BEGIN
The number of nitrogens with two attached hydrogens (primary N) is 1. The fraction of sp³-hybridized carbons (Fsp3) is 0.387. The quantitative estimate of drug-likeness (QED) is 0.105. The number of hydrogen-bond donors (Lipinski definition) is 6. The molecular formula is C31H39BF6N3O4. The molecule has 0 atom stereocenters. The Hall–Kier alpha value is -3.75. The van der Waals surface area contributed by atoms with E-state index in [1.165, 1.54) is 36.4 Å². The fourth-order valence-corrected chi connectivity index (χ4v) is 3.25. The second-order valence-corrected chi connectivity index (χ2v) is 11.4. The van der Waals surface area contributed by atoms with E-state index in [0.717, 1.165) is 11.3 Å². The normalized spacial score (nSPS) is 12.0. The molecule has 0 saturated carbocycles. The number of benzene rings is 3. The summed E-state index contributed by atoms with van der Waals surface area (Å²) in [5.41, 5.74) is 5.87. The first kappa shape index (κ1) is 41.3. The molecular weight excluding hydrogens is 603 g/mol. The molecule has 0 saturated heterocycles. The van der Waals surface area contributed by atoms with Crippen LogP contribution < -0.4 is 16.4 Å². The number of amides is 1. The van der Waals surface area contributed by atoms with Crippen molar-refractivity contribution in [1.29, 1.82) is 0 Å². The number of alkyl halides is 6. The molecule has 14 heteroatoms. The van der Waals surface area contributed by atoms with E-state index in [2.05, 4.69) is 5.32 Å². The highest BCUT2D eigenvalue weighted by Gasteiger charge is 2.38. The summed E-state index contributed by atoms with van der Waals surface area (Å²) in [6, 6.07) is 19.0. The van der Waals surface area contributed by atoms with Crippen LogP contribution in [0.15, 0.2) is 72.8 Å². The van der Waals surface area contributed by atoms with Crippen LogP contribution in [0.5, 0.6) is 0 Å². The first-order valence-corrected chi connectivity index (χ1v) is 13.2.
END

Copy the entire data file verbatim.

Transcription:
The number of nitrogens with two attached hydrogens (primary N) is 1. The fraction of sp³-hybridized carbons (Fsp3) is 0.387. The quantitative estimate of drug-likeness (QED) is 0.105. The number of hydrogen-bond donors (Lipinski definition) is 6. The molecular formula is C31H39BF6N3O4. The molecule has 0 atom stereocenters. The Hall–Kier alpha value is -3.75. The van der Waals surface area contributed by atoms with E-state index in [1.165, 1.54) is 36.4 Å². The fourth-order valence-corrected chi connectivity index (χ4v) is 3.25. The second-order valence-corrected chi connectivity index (χ2v) is 11.4. The van der Waals surface area contributed by atoms with E-state index in [0.717, 1.165) is 11.3 Å². The normalized spacial score (nSPS) is 12.0. The molecule has 0 saturated carbocycles. The number of benzene rings is 3. The summed E-state index contributed by atoms with van der Waals surface area (Å²) in [5.41, 5.74) is 5.87. The first kappa shape index (κ1) is 41.3. The molecular weight excluding hydrogens is 603 g/mol. The molecule has 0 saturated heterocycles. The van der Waals surface area contributed by atoms with Crippen LogP contribution < -0.4 is 16.4 Å². The number of amides is 1. The van der Waals surface area contributed by atoms with Crippen molar-refractivity contribution in [1.29, 1.82) is 0 Å². The number of alkyl halides is 6. The molecule has 14 heteroatoms. The van der Waals surface area contributed by atoms with E-state index in [2.05, 4.69) is 5.32 Å². The highest BCUT2D eigenvalue weighted by Gasteiger charge is 2.38. The summed E-state index contributed by atoms with van der Waals surface area (Å²) in [6, 6.07) is 19.0. The van der Waals surface area contributed by atoms with Crippen LogP contribution in [0.15, 0.2) is 72.8 Å². The van der Waals surface area contributed by atoms with Crippen LogP contribution in [0.5, 0.6) is 0 Å². The first-order valence-corrected chi connectivity index (χ1v) is 13.2.